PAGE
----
Take the 2-minute tour ×
English Language & Usage Stack Exchange is a question and answer site for linguists, etymologists, and serious English language enthusiasts. It's 100% free, no registration required.

I want to know, is there any difference between "stop + v.(ing)" and "stopped to + v.". These are example sentences.

I stop working for a month. vs I stopped to work for a month.
I stop watching movies. vs I stopped to watch movies.
I stop cooking for a year. vs I stopped to cook.

I read “I like to do (be) something” vs “I like doing (being) something” but I still don't understand what is the difference or when and how to use them.

share|improve this question
    
For future reference, questions like this should probably be posted at ell.stackexchange.com –  Doc Jan 3 at 15:51
add comment

1 Answer

up vote 16 down vote accepted

Both are correct, but they have very different meanings.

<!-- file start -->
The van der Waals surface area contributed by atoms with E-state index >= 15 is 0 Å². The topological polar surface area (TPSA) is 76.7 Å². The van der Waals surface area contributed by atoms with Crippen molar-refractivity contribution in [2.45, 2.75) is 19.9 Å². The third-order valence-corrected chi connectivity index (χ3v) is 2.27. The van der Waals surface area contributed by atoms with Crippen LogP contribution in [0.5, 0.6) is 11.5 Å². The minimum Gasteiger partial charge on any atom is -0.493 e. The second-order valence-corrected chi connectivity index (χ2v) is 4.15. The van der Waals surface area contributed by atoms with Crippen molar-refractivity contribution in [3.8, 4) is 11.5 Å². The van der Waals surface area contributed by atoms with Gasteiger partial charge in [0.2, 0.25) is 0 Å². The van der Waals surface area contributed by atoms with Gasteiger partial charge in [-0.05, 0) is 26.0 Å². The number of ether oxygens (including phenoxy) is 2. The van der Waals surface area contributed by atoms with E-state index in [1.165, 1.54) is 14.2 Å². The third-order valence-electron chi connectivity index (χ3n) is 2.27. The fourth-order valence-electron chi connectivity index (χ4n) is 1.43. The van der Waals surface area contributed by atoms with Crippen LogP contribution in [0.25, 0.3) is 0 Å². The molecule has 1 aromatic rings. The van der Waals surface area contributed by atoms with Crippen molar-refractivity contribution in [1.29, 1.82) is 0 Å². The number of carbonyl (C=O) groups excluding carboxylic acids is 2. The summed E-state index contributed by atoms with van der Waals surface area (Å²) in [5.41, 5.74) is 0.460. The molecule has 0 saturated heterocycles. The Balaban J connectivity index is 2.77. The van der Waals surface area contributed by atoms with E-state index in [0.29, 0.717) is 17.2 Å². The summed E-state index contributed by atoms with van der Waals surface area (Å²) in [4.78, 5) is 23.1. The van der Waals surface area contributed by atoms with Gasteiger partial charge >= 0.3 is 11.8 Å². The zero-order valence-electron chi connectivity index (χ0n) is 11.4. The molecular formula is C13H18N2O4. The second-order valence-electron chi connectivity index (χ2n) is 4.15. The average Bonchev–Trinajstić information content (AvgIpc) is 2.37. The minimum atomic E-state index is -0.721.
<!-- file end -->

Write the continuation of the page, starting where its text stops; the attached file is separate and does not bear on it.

I stopped working means I once worked, and now no longer do. I stopped to work means that I once was doing something (unspecified, based on context), and I ceased from doing it so that I could work. The infinitive (to work) here has the meaning of in order to work and so that I could work.

So I stopped cooking means I once cooked, and no longer do, but I stopped to cook means I stopped [doing something] so that I was then able to cook.

share|improve this answer
add comment

Your Answer

 
discard

By posting your answer, you agree to the privacy policy and terms of service.

Not the answer you're looking for? Browse other questions tagged or ask your own question.